The end of Rodan makes the monster’s death tragic—there are two Rodans (giant pterosaurs) and one commits suicide after its mate dies in volcano fumes. Even more tragic is the Japanese defense force hounded these big dumb birds until they intentionally attacked populated areas and those volcanic fumes? The defense force, advised by a rather not smart scientist (Toho regular Hirata Akihiko in a terrible performance), also caused that volcano eruption by firing rockets at it to cause a cave-in. They were warned by environmentalists and humanists, but why listen to them?
It’s unclear why the audience is supposed to be sympathetic towards the creatures at the end… maybe because their painful deaths make a girl cry.
The first half of the film doesn’t even have the Rodans (either of them). It’s about a mining village discovering these gigantic, man-eating caterpillars. That part of the film—led by Sahara Kenji and Shirakawa Yumi as possibly star-crossed lovers—works. Both actors make up for lack of ability with their appeal and it’s sort of interesting.
Then the giant monster—initially in unrelated sequences—shows up and Hirata and a variety of actors playing military men take over and Rodan plummets.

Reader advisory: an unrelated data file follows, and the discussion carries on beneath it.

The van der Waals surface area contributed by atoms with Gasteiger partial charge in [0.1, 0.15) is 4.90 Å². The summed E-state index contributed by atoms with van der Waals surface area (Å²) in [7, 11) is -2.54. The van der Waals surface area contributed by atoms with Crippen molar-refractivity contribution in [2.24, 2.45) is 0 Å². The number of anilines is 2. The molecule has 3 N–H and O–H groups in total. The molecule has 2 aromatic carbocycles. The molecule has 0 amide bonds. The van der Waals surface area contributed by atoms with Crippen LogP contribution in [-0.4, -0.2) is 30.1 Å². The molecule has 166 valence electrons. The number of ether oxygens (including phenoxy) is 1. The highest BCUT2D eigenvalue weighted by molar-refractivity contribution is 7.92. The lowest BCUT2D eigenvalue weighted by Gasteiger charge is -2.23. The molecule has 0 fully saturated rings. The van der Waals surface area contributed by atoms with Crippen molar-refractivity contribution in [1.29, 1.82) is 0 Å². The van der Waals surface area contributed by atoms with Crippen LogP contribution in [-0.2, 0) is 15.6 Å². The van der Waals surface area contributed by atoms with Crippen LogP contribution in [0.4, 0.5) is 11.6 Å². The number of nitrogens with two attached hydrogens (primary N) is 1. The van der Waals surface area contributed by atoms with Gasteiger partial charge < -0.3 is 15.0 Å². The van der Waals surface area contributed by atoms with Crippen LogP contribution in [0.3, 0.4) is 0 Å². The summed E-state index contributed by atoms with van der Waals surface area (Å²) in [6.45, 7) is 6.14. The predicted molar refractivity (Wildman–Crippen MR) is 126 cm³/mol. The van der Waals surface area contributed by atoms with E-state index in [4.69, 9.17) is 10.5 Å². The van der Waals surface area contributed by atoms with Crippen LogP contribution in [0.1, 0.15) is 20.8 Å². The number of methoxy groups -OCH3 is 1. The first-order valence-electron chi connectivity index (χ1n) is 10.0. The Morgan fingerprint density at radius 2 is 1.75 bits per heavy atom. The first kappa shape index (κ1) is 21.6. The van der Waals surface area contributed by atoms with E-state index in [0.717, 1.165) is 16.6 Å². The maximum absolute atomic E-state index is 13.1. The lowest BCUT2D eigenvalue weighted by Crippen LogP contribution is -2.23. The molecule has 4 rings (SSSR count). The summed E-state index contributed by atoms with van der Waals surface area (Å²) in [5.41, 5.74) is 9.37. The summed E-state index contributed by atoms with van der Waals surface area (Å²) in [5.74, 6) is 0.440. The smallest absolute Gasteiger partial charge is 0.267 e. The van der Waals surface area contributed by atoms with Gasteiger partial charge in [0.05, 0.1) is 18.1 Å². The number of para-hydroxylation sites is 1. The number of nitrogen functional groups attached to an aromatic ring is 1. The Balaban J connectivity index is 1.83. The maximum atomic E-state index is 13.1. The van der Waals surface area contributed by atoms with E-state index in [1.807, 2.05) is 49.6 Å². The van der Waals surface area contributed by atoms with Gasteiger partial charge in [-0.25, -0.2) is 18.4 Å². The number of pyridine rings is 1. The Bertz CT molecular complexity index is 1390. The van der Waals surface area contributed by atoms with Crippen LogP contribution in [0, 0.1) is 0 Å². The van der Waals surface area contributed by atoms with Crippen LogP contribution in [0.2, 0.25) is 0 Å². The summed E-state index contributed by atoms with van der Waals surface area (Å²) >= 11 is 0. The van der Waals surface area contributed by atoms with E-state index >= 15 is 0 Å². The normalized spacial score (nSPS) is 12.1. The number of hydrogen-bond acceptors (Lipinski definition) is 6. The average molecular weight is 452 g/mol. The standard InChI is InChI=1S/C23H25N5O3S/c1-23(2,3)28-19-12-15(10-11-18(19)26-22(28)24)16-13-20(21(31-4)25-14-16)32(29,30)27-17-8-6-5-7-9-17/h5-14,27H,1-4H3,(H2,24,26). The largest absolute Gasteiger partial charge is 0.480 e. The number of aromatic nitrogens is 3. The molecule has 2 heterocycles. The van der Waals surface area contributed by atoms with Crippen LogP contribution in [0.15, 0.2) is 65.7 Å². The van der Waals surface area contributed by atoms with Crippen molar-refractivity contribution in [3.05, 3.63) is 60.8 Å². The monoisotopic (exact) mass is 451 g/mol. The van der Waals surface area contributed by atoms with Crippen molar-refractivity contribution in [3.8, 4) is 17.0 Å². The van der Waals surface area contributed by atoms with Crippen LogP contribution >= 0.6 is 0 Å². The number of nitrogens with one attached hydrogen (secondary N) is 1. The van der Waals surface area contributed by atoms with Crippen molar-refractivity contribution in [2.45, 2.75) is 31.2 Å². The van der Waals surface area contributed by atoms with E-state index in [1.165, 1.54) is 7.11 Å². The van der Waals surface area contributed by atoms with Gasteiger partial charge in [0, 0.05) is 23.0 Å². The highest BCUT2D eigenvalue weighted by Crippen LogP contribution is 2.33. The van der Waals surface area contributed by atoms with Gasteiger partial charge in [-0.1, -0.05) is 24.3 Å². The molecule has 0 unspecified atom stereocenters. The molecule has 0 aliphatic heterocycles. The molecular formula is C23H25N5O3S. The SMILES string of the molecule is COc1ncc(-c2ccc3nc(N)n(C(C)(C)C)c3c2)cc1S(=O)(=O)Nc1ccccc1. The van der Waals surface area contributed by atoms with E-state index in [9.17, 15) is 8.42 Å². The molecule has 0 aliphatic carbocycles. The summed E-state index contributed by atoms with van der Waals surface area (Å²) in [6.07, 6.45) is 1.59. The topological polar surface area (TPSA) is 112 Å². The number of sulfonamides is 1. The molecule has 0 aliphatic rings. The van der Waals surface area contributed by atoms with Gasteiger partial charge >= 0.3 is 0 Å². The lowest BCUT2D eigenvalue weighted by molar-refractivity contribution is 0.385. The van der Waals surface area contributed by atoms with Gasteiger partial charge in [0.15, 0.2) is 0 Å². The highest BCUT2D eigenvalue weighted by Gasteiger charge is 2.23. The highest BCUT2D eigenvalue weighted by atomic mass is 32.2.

There are some good miniature effects and some bad ones. If Honda had shot the film in black and white, it probably would have been fantastic. The colors just don’t work with his composition here.
Excellent sound design.
Rodan starts inoffensively enough, then drags on and on.
Directed by Honda Ishirô; screenplay by Kimura Takeshi and Murata Takeo, based on a story by Kuronuma Ken; director of photography, Ashida Isamu; edited by Iwashita Kôichi; music by Ifukube Akira; production designer, Kita Tatsuo; produced by Tanaka Tomoyuki; released by Toho Company Ltd.
Starring Sahara Kenji (Kawamura Shigeru), Shirakawa Yumi (Kiyo), Hirata Akihiko (Professor Kashiwagi Kyuichiro), Kobori Akio (Police Chief Nishimura), Yamada Minosuke (Colliery Chief Osaki) and Tajima Yoshifumi (Izeki).